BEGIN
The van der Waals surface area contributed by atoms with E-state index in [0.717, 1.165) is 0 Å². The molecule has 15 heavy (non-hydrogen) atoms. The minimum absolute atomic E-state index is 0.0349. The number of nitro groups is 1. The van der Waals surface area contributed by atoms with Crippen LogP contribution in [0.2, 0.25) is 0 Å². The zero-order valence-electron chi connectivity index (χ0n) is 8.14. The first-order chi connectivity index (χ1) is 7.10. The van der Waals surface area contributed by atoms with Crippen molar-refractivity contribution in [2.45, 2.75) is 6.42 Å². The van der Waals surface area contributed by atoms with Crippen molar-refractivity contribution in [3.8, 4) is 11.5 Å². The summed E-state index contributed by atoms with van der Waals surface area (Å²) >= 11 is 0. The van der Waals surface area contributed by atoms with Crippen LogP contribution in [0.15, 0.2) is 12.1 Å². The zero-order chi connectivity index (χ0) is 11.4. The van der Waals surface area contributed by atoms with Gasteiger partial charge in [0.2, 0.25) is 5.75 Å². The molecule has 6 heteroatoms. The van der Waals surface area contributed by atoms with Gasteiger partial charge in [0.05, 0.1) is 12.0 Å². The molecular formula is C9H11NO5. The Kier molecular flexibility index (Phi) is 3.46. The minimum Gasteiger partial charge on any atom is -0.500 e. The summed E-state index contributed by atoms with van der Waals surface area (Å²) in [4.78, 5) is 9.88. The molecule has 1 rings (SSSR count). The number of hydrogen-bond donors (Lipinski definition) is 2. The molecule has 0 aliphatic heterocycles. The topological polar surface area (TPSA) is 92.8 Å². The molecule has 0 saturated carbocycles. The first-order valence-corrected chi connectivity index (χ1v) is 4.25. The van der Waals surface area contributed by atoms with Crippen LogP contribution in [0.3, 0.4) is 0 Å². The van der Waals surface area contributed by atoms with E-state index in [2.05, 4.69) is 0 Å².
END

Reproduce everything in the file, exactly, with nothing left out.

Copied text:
The van der Waals surface area contributed by atoms with E-state index in [0.717, 1.165) is 0 Å². The molecule has 15 heavy (non-hydrogen) atoms. The minimum absolute atomic E-state index is 0.0349. The number of nitro groups is 1. The van der Waals surface area contributed by atoms with Crippen LogP contribution in [0.2, 0.25) is 0 Å². The zero-order valence-electron chi connectivity index (χ0n) is 8.14. The first-order chi connectivity index (χ1) is 7.10. The van der Waals surface area contributed by atoms with Crippen molar-refractivity contribution in [2.45, 2.75) is 6.42 Å². The van der Waals surface area contributed by atoms with Crippen molar-refractivity contribution in [3.8, 4) is 11.5 Å². The summed E-state index contributed by atoms with van der Waals surface area (Å²) >= 11 is 0. The van der Waals surface area contributed by atoms with Crippen LogP contribution in [0.15, 0.2) is 12.1 Å². The zero-order chi connectivity index (χ0) is 11.4. The van der Waals surface area contributed by atoms with Gasteiger partial charge in [0.2, 0.25) is 5.75 Å². The molecule has 6 heteroatoms. The van der Waals surface area contributed by atoms with Gasteiger partial charge in [0.05, 0.1) is 12.0 Å². The molecular formula is C9H11NO5. The Kier molecular flexibility index (Phi) is 3.46. The minimum Gasteiger partial charge on any atom is -0.500 e. The summed E-state index contributed by atoms with van der Waals surface area (Å²) in [4.78, 5) is 9.88. The molecule has 1 rings (SSSR count). The number of hydrogen-bond donors (Lipinski definition) is 2. The molecule has 0 aliphatic heterocycles. The topological polar surface area (TPSA) is 92.8 Å². The molecule has 0 saturated carbocycles. The first-order valence-corrected chi connectivity index (χ1v) is 4.25. The van der Waals surface area contributed by atoms with Crippen LogP contribution in [0.3, 0.4) is 0 Å². The van der Waals surface area contributed by atoms with E-state index in [2.05, 4.69) is 0 Å².